On February 14, 2013, SEC Chairman Elisse Walter at long last indicated, in testimony for the Senate Banking Committee, that the SEC’s final regulations regarding “municipal advisors” will “address ,,, the need for an exception” to the definition of “municipal advisor” for appointed board members of municipal securities issuers.  This acknowledgment came more than two years after the firestorm ignited by the SEC’s suggestion in proposed regulations issued December 20, 2010 that appointed board members of issuers of municipal securities were or might be required to register as “municipal advisors,”  That suggestion provoked a substantial share of the over 1,000 comment letters received by the SEC on the proposed regulations.

The SEC’s final regulations have not yet been issued and the phrasing of the exception remains to be seen.  However, Chairman Walter’s testimony is consistent with the conclusion long since reached by most municipal market participants that the SEC’s interpretation of the Dodd-Frank legislation as requiring or potentially requiring registration as municipal advisors by non-elected board members who provide input relating to issuance of municipal securities in the course of their board duties was an overreach that would not be implemented.  For board members appointed to municipal bond issuers or to issuers of state-sponsored Section 529 program municipal fund securities, Chairman Walter’s pronouncement is as close to a valentine as the SEC dispenses.



Various comment letters have been filed, and more are being prepared, on the can of worms opened up by the SEC’s December 20, 2010 interpretation that the term “municipal advisor” includes unelected board members of municipal entities who provide “advice” to the entity they serve regarding the issuance of municipal securities, swap transactions and/or investments.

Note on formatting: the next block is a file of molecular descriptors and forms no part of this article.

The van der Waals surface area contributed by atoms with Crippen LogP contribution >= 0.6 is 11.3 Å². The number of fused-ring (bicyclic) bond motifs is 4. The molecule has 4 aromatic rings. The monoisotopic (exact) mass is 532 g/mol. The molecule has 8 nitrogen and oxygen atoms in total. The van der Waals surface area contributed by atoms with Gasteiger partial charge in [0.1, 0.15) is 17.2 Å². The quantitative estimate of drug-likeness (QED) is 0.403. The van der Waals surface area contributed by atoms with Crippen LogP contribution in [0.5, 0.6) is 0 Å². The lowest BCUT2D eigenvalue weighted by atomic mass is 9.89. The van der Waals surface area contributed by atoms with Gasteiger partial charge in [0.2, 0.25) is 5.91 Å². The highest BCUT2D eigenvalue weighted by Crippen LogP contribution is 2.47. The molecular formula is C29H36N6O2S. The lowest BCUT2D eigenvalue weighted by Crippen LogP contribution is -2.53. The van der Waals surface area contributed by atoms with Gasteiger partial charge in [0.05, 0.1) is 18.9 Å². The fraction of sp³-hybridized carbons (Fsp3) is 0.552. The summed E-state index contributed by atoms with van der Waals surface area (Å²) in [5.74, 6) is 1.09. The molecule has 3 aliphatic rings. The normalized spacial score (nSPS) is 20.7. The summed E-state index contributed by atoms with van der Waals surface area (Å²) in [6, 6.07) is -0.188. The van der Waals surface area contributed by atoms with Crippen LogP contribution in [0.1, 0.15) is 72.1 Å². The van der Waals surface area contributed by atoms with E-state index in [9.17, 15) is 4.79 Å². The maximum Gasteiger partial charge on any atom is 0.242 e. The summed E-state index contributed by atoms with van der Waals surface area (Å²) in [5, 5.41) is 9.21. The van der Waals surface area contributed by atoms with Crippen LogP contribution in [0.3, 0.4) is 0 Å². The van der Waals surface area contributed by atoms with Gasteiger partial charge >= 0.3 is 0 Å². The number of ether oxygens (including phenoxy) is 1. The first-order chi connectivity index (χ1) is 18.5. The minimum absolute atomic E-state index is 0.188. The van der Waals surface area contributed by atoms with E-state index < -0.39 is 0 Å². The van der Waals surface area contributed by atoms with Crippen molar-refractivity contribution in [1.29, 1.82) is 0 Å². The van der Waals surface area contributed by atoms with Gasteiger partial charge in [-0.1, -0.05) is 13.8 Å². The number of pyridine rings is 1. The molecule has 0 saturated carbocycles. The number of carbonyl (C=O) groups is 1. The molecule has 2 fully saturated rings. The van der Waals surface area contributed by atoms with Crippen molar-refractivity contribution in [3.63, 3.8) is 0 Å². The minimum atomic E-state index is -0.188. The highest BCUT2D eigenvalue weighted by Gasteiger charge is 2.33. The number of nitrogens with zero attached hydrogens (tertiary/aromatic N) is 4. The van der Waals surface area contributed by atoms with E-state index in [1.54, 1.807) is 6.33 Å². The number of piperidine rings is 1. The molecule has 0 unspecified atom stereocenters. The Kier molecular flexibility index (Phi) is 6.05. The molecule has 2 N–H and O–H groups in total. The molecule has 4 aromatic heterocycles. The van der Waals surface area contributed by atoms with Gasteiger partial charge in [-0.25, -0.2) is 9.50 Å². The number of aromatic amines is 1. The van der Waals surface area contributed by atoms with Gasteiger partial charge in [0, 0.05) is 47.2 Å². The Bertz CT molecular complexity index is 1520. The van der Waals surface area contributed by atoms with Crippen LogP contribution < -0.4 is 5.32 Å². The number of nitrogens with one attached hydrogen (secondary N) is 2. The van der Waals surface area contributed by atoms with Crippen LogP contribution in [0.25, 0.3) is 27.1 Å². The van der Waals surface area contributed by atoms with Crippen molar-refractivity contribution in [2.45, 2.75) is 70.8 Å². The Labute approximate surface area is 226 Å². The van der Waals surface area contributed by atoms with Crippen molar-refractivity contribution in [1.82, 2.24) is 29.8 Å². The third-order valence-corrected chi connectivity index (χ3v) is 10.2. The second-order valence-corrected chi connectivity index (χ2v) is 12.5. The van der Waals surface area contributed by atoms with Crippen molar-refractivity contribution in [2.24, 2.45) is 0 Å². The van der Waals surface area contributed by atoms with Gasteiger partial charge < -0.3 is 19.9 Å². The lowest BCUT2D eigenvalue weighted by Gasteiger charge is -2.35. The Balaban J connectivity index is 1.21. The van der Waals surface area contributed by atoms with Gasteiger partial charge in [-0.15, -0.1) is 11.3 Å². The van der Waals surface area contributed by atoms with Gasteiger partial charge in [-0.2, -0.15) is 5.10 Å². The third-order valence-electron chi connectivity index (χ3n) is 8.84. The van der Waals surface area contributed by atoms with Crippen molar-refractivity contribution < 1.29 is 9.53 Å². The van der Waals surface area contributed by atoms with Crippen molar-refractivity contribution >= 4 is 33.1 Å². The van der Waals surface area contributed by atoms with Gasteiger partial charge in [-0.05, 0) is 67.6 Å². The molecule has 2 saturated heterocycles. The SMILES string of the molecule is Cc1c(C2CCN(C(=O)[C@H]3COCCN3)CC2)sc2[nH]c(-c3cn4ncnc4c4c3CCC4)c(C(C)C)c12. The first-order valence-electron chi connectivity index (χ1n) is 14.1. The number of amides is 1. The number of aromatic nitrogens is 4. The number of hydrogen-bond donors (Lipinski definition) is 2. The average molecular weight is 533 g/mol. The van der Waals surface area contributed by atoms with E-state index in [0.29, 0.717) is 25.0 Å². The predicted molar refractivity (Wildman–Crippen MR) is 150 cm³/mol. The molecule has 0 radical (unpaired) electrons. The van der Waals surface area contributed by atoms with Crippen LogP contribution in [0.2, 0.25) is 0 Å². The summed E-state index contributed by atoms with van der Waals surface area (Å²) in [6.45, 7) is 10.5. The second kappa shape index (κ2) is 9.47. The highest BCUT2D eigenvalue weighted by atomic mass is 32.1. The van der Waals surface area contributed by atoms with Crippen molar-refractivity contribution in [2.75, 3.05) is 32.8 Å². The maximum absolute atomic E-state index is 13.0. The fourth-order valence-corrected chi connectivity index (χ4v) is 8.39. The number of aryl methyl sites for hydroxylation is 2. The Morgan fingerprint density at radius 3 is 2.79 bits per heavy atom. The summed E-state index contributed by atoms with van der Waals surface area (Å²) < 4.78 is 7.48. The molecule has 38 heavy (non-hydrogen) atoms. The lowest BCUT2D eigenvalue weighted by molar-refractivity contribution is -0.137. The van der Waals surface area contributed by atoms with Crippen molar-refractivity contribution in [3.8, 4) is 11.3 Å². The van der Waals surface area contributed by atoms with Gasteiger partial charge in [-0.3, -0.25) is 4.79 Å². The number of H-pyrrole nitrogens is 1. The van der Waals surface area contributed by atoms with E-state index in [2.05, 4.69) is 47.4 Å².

The SEC has not officially addressed the most pressing question: is its interpretation a “proposed” interpretation, so that unelected board members need not be concerned about its application to them before the SEC reviews and reacts to the comments?

The answer, apparently, is that the interpretation is currently effective, but that most board members should not be concerned about needing to register as municipal advisors.  What sort of activity might require registration?  Unfortunately, that remains unclear.

Based on discussions with an SEC official with knowledge of the matter, it appears that to this point the SEC has not been persuaded to back off its distinction between elected and unelected board members.  According to the SEC official, the SEC is concerned about the scenario of a Governor-appointed board member who may dictate, or attempt to dictate, financial decisions to one or more boards.  Apparently, the SEC has particular examples in mind.

The SEC is aware that its interpretation has raised concerns with the large number of unelected board members on state authorities and agencies.  Unfortunately, the SEC official with whom I spoke indicated that the SEC could not offer any comfort that its interpretation is not effective at this time.  However, the SEC official indicated that “we never intended for our interpretation to cover voting on a board resolution or ordinary course board discussions.”  The SEC apparently is actively considering issuing an interim clarification that such “ordinary course” board participation does not constitute “advice” that would cause an unelected board official to be a “municipal advisor”, but is having some difficulty illustrating where ordinary course discussion stops and “advice” starts.